Ceftolozane

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Ceftolozane
Ceftolozane.svg
Clinical data
Trade names Zerbaxa (with tazobactam)
License data
Routes of
administration
Intravenous
ATC code
Legal status
Legal status
  • US: Approved January 2015
Identifiers
CAS Number
PubChem CID
ChemSpider
KEGG
Chemical and physical data
Formula C23H30N12O8S2
Molar mass 666.689 g/mol
3D model (JSmol)

Ceftolozane is a novel cephalosporin antibiotic, developed for the treatment of infections with gram-negative bacteria that have become resistant to conventional antibiotics.[1] It was studied for urinary tract infections, intra-abdominal infections and ventilator-associated bacterial pneumonia. Ceftolozane is combined with the β-lactamase inhibitor tazobactam, which protects ceftolozane from degradation.[2][3][4][5][6] Ceftolozane-tazobactam (trade name Zerbaxa) is indicated for the treatment of complicated urinary tract infections and complicated intra abdominal infections.[7]

Spectrum of activity[edit]

The in vitro activity of ceftolozane–tazobactam has been examined in five surveillance studies of isolates from Europe and North America.[8] In these studies, ceftolozane–tazobactam was notable for its activity against Pseudomonas aeruginosa, a moderately common cause of hospital-acquired infections that is commonly multi-drug resistant. Ninety percent of P. aeruginosa isolates were inhibited by a ceftolozane–tazobactam at a concentration of 4 μg/mL (MIC90), making it the most potent anti-pseudomonal antibiotic in clinical use.

In these same studies, ceftolozane–tazobactam exhibited MIC90 values of <1 μg/mL for Escherichia coli, Citrobacter koseri, Morganella morganii, Proteus mirabilis, Salmonella species, and Serratia marcescens. Somewhat poorer activity is observed for the Klebsiella and Enterobacter species, with the MIC90 for extended spectrum beta-lactamase (ESBL) expressing Klebsiella pneumonia being >32 μg/mL.

References[edit]

  1. ^ Long, T. E.; Williams, J. T. (2014). "Cephalosporins currently in early clinical trials for the treatment of bacterial infections". Expert Opinion on Investigational Drugs. 23 (10): 1375. doi:10.1517/13543784.2014.930127. 
  2. ^ Takeda, S; Nakai, T; Wakai, Y; Ikeda, F; Hatano, K (2007). "In vitro and in vivo activities of a new cephalosporin, FR264205, against Pseudomonas aeruginosa". Antimicrobial Agents and Chemotherapy. 51 (3): 826–30. doi:10.1128/AAC.00860-06. PMC 1803152Freely accessible. PMID 17145788.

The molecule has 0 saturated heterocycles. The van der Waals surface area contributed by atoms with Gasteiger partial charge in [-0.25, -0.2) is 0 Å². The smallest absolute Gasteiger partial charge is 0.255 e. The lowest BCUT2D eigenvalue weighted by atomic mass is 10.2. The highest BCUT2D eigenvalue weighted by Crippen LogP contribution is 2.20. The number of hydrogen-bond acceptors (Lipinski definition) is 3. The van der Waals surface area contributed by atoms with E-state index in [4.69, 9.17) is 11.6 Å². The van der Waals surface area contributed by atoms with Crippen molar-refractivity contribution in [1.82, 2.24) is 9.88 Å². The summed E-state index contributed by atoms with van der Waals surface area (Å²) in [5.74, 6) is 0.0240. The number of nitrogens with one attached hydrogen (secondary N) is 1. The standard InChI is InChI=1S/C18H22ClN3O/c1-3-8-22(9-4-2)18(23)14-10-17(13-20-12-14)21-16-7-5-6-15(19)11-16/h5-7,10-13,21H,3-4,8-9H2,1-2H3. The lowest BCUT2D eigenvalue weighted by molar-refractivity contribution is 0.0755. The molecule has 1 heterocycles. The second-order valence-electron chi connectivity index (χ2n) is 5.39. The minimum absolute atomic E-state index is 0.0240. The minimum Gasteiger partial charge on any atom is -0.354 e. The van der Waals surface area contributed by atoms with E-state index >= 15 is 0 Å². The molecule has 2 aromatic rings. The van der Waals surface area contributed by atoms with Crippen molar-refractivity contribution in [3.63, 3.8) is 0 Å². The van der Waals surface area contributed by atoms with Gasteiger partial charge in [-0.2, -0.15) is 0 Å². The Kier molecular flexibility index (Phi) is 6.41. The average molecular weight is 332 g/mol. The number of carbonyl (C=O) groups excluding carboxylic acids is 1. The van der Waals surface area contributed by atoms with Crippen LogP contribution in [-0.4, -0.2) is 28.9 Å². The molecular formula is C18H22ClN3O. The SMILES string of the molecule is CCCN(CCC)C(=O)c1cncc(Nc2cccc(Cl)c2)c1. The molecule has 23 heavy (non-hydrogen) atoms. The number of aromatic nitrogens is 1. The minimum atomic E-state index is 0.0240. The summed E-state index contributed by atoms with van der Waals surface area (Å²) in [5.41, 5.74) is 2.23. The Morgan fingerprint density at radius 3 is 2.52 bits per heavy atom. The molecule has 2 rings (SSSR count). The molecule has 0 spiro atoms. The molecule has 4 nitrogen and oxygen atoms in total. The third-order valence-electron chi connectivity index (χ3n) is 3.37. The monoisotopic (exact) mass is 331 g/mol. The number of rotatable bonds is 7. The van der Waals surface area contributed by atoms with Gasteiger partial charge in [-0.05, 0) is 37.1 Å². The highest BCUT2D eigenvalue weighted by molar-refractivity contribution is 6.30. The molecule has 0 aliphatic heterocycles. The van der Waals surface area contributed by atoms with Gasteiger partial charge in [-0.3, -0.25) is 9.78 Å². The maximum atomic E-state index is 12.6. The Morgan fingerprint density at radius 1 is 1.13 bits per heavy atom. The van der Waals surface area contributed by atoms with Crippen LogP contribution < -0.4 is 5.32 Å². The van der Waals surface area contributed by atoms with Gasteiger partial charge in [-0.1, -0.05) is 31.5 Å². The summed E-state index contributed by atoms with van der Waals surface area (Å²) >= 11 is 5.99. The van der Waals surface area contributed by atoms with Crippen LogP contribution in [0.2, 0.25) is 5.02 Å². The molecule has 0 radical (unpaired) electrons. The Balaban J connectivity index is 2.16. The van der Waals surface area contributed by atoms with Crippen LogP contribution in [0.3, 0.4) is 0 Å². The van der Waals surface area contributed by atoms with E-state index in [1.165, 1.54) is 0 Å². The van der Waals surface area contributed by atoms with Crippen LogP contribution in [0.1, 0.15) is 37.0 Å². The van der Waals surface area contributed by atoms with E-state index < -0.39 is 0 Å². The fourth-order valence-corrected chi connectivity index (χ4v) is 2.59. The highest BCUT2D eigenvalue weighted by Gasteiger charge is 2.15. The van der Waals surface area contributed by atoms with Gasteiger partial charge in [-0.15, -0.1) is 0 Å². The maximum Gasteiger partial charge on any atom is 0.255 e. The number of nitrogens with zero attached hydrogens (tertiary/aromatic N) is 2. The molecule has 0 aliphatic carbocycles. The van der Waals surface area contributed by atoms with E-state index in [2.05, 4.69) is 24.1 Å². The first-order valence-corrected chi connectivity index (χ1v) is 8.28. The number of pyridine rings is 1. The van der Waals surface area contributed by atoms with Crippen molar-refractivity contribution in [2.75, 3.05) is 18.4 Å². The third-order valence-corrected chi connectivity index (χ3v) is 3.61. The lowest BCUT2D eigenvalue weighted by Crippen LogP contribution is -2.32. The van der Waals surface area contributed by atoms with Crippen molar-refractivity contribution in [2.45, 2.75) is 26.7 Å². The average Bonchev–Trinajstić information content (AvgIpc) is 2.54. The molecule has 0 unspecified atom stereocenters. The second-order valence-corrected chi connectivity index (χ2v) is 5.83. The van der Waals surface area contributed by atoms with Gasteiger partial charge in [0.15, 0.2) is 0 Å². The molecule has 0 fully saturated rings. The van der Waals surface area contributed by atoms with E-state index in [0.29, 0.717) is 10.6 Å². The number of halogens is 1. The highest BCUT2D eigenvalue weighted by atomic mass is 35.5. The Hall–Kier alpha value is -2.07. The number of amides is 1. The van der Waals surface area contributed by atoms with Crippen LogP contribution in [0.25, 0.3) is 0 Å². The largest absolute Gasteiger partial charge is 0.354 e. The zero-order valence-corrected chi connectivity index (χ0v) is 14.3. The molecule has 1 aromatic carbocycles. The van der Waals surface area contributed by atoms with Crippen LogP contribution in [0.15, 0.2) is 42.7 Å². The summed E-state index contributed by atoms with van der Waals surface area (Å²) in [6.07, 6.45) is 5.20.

3. ^ Toda, A; Ohki, H; Yamanaka, T; Murano, K; Okuda, S; Kawabata, K; Hatano, K; Matsuda, K; Misumi, K; Itoh, K; Satoh, K; Inoue, S (2008). "Synthesis and SAR of novel parenteral anti-pseudomonal cephalosporins: Discovery of FR264205". Bioorganic & Medicinal Chemistry Letters. 18 (17): 4849–52. doi:10.1016/j.bmcl.2008.07.085. PMID 18701284. 
  4. ^ Sader, H. S.; Rhomberg, P. R.; Farrell, D. J.; Jones, R. N. (2011). "Antimicrobial activity of CXA-101, a novel cephalosporin tested in combination with tazobactam against Enterobacteriaceae, Pseudomonas aeruginosa, and Bacteroides fragilis strains having various resistance phenotypes". Antimicrobial Agents and Chemotherapy. 55 (5): 2390–4. doi:10.1128/AAC.01737-10. PMC 3088243Freely accessible. PMID 21321149. 
  5. ^ Craig, W. A.; Andes, D. R. (2013). "In vivo activities of ceftolozane, a new cephalosporin, with and without tazobactam against Pseudomonas aeruginosa and Enterobacteriaceae, including strains with extended-spectrum β-lactamases, in the thighs of neutropenic mice". Antimicrobial Agents and Chemotherapy. 57 (4): 1577–82. doi:10.1128/AAC.01590-12. PMC 3623364Freely accessible. PMID 23274659. 
  6. ^ Zhanel, G. G.; Chung, P; Adam, H; Zelenitsky, S; Denisuik, A; Schweizer, F; Lagacé-Wiens, P. R.; Rubinstein, E; Gin, A. S.; Walkty, A; Hoban, D. J.; Lynch Jp, 3rd; Karlowsky, J. A. (2014). "Ceftolozane/tazobactam: A novel cephalosporin/β-lactamase inhibitor combination with activity against multidrug-resistant gram-negative bacilli". Drugs. 74 (1): 31–51. doi:10.1007/s40265-013-0168-2. PMID 24352909. 
  7. ^ http://www.fda.gov/NewsEvents/Newsroom/PressAnnouncements/ucm427534.htm
  8. ^ "www.accessdata.fda.gov" (PDF).